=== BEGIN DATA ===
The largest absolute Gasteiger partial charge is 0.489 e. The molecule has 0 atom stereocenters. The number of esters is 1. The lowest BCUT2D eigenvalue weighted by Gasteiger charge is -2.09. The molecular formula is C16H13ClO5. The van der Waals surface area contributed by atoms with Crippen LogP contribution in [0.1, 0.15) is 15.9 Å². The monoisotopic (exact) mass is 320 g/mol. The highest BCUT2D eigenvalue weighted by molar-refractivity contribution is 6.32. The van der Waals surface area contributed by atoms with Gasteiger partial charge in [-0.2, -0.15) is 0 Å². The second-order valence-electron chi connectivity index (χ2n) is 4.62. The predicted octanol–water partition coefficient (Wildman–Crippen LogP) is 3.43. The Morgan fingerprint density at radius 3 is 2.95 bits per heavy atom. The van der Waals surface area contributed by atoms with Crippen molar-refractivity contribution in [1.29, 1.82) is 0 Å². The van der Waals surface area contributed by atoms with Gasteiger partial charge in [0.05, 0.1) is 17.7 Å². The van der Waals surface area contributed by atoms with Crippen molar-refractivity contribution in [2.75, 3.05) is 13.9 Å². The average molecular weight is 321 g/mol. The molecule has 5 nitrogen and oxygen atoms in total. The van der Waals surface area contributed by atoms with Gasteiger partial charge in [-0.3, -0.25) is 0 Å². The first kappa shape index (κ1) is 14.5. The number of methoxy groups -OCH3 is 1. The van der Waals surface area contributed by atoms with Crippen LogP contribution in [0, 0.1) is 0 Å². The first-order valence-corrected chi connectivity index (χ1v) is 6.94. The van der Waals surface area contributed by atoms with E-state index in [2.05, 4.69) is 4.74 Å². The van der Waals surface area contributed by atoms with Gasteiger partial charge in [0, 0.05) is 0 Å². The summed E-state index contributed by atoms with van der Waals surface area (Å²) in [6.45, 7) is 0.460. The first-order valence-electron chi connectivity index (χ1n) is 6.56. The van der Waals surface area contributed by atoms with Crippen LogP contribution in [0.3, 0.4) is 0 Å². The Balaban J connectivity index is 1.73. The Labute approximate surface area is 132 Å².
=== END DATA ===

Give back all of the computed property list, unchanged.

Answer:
The largest absolute Gasteiger partial charge is 0.489 e. The molecule has 0 atom stereocenters. The number of esters is 1. The lowest BCUT2D eigenvalue weighted by Gasteiger charge is -2.09. The molecular formula is C16H13ClO5. The van der Waals surface area contributed by atoms with Crippen LogP contribution in [0.1, 0.15) is 15.9 Å². The monoisotopic (exact) mass is 320 g/mol. The highest BCUT2D eigenvalue weighted by molar-refractivity contribution is 6.32. The van der Waals surface area contributed by atoms with Gasteiger partial charge in [-0.2, -0.15) is 0 Å². The second-order valence-electron chi connectivity index (χ2n) is 4.62. The predicted octanol–water partition coefficient (Wildman–Crippen LogP) is 3.43. The Morgan fingerprint density at radius 3 is 2.95 bits per heavy atom. The van der Waals surface area contributed by atoms with Crippen molar-refractivity contribution in [1.29, 1.82) is 0 Å². The van der Waals surface area contributed by atoms with Gasteiger partial charge in [0.05, 0.1) is 17.7 Å². The van der Waals surface area contributed by atoms with Crippen molar-refractivity contribution in [2.75, 3.05) is 13.9 Å². The average molecular weight is 321 g/mol. The molecule has 5 nitrogen and oxygen atoms in total. The van der Waals surface area contributed by atoms with Gasteiger partial charge in [-0.3, -0.25) is 0 Å². The first kappa shape index (κ1) is 14.5. The number of methoxy groups -OCH3 is 1. The van der Waals surface area contributed by atoms with Crippen LogP contribution in [0, 0.1) is 0 Å². The first-order valence-corrected chi connectivity index (χ1v) is 6.94. The van der Waals surface area contributed by atoms with E-state index in [2.05, 4.69) is 4.74 Å². The van der Waals surface area contributed by atoms with Gasteiger partial charge in [0, 0.05) is 0 Å². The summed E-state index contributed by atoms with van der Waals surface area (Å²) in [6.45, 7) is 0.460. The first-order valence-electron chi connectivity index (χ1n) is 6.56. The van der Waals surface area contributed by atoms with Crippen LogP contribution in [0.3, 0.4) is 0 Å². The Balaban J connectivity index is 1.73. The Labute approximate surface area is 132 Å².